Sen. Coats writes about cyber-attacks
Tuesday, June 17, 2014 10:00 PM
Over the past several months, we have seen firsthand that threats to our nation's cyber security are real and growing.
Indiana University announced in February that the names, addresses and Social Security numbers of approximately 146,000 students and recent graduates were potentially exposed due to a cyber-security breach. Public universities in Maryland and Virginia have been recent targets of similar attacks.
Hundreds of thousands and potentially millions of Hoosiers were affected by the single greatest corporate hack in American history - the December cyber-attacks on Target customers. It is estimated that the financial and identity security of 70 million to 110 million Target shoppers was compromised.
AOL's 120 million users and eBay's 148 million active accounts were hit in April and May, respectively, demonstrating that even pioneers of the Internet era are not immune to harm.
Given this ever-growing threat, it is imperative that Congress renew its commitment to cyber security legislation that protects our economy and Indiana businesses. In addition to the deletion or illegal sharing of data, cyber-attacks can affect critical infrastructure, like our electric grid or water treatment plants. This is a bipartisan issue that affects all Americans and the future of our country.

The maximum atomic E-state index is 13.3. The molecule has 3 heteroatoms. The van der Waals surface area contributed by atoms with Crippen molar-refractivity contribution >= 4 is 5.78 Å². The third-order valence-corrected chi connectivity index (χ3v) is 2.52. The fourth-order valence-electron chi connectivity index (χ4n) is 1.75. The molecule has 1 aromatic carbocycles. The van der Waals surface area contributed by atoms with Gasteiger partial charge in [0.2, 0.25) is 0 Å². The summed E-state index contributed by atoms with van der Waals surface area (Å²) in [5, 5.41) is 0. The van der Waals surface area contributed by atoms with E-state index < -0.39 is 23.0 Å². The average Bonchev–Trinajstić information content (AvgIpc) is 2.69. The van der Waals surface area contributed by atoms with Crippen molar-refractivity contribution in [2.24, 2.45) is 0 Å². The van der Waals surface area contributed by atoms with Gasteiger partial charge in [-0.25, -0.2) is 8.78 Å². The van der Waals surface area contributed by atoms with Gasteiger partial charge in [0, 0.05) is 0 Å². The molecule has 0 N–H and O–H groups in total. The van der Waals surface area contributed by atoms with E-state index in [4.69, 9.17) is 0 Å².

After Sept. 11, 2001, we broke down the barriers to information sharing and provided our intelligence and law enforcement professionals with the tools they need to keep us safe. Today, we must break down similar barriers that exist in cyber security to respond to the increasing number of attacks against private companies and the federal government.
Neither industry nor government alone can address this problem. Our nation's vulnerability requires all stakeholders to work together to develop an enduring solution that removes barriers to information-sharing and protects our critical networks.
Upon my return to the Senate, I joined with other leaders of the key congressional committees to produce meaningful cyber security legislation. Our bill enhanced information sharing without creating costly layers of government bureaucracy or imposing new regulatory burdens on American businesses. It updated our criminal laws to account for growing cyber threats and enhanced research programs to protect our networks. Most importantly, our initiative struck the right balance between strengthening security and respecting the privacy rights of Americans.
I will continue to be actively involved in bipartisan efforts to iron out the political differences that exist on cyber security legislation, because immediate action is needed.
Earlier this year, when appearing before the Senate Intelligence Committee to provide the Intelligence Community's worldwide threat assessment, James Clapper, the Director of National Intelligence, placed cyber security at the top of his list of threats, ahead of terrorism.
It seems there are few issues a divided Congress can agree on in an election year, but this must be one. All Hoosiers and all Americans have a stake addressing this problem.
Sen. Dan Coats is a Republican from Indiana.